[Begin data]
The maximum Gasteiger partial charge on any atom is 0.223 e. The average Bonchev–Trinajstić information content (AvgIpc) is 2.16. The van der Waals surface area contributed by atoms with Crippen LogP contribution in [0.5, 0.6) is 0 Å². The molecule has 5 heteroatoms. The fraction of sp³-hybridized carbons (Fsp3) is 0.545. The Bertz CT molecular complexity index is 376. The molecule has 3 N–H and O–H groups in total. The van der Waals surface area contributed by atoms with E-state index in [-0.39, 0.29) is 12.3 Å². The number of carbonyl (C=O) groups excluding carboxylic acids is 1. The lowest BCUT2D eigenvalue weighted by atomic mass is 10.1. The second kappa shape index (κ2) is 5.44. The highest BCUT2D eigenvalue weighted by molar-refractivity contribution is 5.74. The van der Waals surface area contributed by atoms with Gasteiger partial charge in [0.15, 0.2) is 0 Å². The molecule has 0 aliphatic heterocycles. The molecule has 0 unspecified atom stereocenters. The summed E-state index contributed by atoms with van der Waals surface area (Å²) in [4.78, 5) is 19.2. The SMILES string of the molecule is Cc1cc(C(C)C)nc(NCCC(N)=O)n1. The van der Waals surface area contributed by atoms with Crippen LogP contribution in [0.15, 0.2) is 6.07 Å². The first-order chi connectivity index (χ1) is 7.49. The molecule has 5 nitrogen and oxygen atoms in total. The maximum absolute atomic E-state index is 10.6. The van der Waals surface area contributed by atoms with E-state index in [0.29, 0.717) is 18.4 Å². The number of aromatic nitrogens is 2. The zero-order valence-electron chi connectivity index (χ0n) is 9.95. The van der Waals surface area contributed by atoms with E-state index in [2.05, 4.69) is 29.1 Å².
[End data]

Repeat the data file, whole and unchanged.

The maximum Gasteiger partial charge on any atom is 0.223 e. The average Bonchev–Trinajstić information content (AvgIpc) is 2.16. The van der Waals surface area contributed by atoms with Crippen LogP contribution in [0.5, 0.6) is 0 Å². The molecule has 5 heteroatoms. The fraction of sp³-hybridized carbons (Fsp3) is 0.545. The Bertz CT molecular complexity index is 376. The molecule has 3 N–H and O–H groups in total. The van der Waals surface area contributed by atoms with E-state index in [-0.39, 0.29) is 12.3 Å². The number of carbonyl (C=O) groups excluding carboxylic acids is 1. The lowest BCUT2D eigenvalue weighted by atomic mass is 10.1. The second kappa shape index (κ2) is 5.44. The highest BCUT2D eigenvalue weighted by molar-refractivity contribution is 5.74. The van der Waals surface area contributed by atoms with Gasteiger partial charge in [0.15, 0.2) is 0 Å². The molecule has 0 aliphatic heterocycles. The molecule has 0 unspecified atom stereocenters. The summed E-state index contributed by atoms with van der Waals surface area (Å²) in [4.78, 5) is 19.2. The SMILES string of the molecule is Cc1cc(C(C)C)nc(NCCC(N)=O)n1. The van der Waals surface area contributed by atoms with Crippen LogP contribution in [0.15, 0.2) is 6.07 Å². The first-order chi connectivity index (χ1) is 7.49. The molecule has 5 nitrogen and oxygen atoms in total. The maximum absolute atomic E-state index is 10.6. The van der Waals surface area contributed by atoms with E-state index in [0.29, 0.717) is 18.4 Å². The number of aromatic nitrogens is 2. The zero-order valence-electron chi connectivity index (χ0n) is 9.95. The van der Waals surface area contributed by atoms with E-state index in [2.05, 4.69) is 29.1 Å².